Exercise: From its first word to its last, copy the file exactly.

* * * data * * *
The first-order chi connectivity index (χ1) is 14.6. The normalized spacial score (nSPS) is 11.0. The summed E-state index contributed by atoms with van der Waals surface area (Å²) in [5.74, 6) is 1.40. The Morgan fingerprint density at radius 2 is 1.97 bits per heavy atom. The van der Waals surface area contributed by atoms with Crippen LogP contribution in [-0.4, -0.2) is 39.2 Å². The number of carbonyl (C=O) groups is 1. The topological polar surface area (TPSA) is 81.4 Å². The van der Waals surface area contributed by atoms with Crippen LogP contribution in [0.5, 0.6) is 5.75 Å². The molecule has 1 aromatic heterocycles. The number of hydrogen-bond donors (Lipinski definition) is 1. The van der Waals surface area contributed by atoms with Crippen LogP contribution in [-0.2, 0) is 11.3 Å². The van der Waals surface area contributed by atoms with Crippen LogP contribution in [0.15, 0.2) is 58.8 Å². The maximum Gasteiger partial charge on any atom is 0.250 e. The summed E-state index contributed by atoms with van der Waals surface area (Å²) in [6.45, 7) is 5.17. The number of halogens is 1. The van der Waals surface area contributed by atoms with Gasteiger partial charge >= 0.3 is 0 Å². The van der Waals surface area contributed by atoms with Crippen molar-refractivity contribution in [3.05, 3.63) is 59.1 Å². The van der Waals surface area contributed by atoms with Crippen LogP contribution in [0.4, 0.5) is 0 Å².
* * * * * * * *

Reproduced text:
The first-order chi connectivity index (χ1) is 14.6. The normalized spacial score (nSPS) is 11.0. The summed E-state index contributed by atoms with van der Waals surface area (Å²) in [5.74, 6) is 1.40. The Morgan fingerprint density at radius 2 is 1.97 bits per heavy atom. The van der Waals surface area contributed by atoms with Crippen LogP contribution in [-0.4, -0.2) is 39.2 Å². The number of carbonyl (C=O) groups is 1. The topological polar surface area (TPSA) is 81.4 Å². The van der Waals surface area contributed by atoms with Crippen LogP contribution in [0.5, 0.6) is 5.75 Å². The molecule has 1 aromatic heterocycles. The number of hydrogen-bond donors (Lipinski definition) is 1. The van der Waals surface area contributed by atoms with Crippen LogP contribution in [-0.2, 0) is 11.3 Å². The van der Waals surface area contributed by atoms with Crippen LogP contribution in [0.15, 0.2) is 58.8 Å². The maximum Gasteiger partial charge on any atom is 0.250 e. The summed E-state index contributed by atoms with van der Waals surface area (Å²) in [6.45, 7) is 5.17. The number of halogens is 1. The van der Waals surface area contributed by atoms with Gasteiger partial charge >= 0.3 is 0 Å². The van der Waals surface area contributed by atoms with Crippen molar-refractivity contribution in [3.05, 3.63) is 59.1 Å². The van der Waals surface area contributed by atoms with Crippen LogP contribution in [0.4, 0.5) is 0 Å².